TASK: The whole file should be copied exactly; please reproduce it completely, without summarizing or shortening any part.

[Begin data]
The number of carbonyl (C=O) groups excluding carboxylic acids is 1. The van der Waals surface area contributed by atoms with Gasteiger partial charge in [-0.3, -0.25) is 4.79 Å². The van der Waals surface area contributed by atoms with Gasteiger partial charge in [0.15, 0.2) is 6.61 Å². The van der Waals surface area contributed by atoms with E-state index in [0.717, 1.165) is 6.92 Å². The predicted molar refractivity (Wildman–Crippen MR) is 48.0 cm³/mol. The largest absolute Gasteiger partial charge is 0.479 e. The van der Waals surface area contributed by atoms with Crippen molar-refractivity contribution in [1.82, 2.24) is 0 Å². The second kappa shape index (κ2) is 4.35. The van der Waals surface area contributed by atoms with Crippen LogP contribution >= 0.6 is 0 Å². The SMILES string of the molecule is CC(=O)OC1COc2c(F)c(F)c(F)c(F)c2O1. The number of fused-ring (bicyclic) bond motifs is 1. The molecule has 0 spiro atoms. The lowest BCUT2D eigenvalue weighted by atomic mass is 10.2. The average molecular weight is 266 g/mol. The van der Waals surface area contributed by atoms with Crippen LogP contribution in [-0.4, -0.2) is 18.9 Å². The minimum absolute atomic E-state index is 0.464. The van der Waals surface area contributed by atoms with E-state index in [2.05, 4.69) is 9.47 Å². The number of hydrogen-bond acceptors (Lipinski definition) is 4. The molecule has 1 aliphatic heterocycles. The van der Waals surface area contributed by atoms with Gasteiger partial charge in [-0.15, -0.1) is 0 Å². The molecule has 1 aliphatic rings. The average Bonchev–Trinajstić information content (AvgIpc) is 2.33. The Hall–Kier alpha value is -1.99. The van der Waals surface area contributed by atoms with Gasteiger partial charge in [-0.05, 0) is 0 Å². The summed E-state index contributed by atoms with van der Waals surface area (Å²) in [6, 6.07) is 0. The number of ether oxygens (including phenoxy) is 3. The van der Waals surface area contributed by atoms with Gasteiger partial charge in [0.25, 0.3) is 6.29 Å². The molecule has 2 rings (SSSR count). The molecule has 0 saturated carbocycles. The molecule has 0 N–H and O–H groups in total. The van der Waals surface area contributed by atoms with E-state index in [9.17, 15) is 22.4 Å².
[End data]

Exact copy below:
The number of carbonyl (C=O) groups excluding carboxylic acids is 1. The van der Waals surface area contributed by atoms with Gasteiger partial charge in [-0.3, -0.25) is 4.79 Å². The van der Waals surface area contributed by atoms with Gasteiger partial charge in [0.15, 0.2) is 6.61 Å². The van der Waals surface area contributed by atoms with E-state index in [0.717, 1.165) is 6.92 Å². The predicted molar refractivity (Wildman–Crippen MR) is 48.0 cm³/mol. The largest absolute Gasteiger partial charge is 0.479 e. The van der Waals surface area contributed by atoms with Crippen molar-refractivity contribution in [1.82, 2.24) is 0 Å². The second kappa shape index (κ2) is 4.35. The van der Waals surface area contributed by atoms with Crippen LogP contribution >= 0.6 is 0 Å². The SMILES string of the molecule is CC(=O)OC1COc2c(F)c(F)c(F)c(F)c2O1. The number of fused-ring (bicyclic) bond motifs is 1. The molecule has 0 spiro atoms. The lowest BCUT2D eigenvalue weighted by atomic mass is 10.2. The average molecular weight is 266 g/mol. The van der Waals surface area contributed by atoms with Crippen LogP contribution in [-0.4, -0.2) is 18.9 Å². The minimum absolute atomic E-state index is 0.464. The van der Waals surface area contributed by atoms with E-state index in [2.05, 4.69) is 9.47 Å². The number of hydrogen-bond acceptors (Lipinski definition) is 4. The molecule has 1 aliphatic heterocycles. The van der Waals surface area contributed by atoms with Gasteiger partial charge in [-0.15, -0.1) is 0 Å². The molecule has 1 aliphatic rings. The average Bonchev–Trinajstić information content (AvgIpc) is 2.33. The Hall–Kier alpha value is -1.99. The van der Waals surface area contributed by atoms with Gasteiger partial charge in [-0.05, 0) is 0 Å². The summed E-state index contributed by atoms with van der Waals surface area (Å²) in [6, 6.07) is 0. The number of ether oxygens (including phenoxy) is 3. The van der Waals surface area contributed by atoms with Gasteiger partial charge in [0.25, 0.3) is 6.29 Å². The molecule has 2 rings (SSSR count). The molecule has 0 saturated carbocycles. The molecule has 0 N–H and O–H groups in total. The van der Waals surface area contributed by atoms with E-state index in [9.17, 15) is 22.4 Å².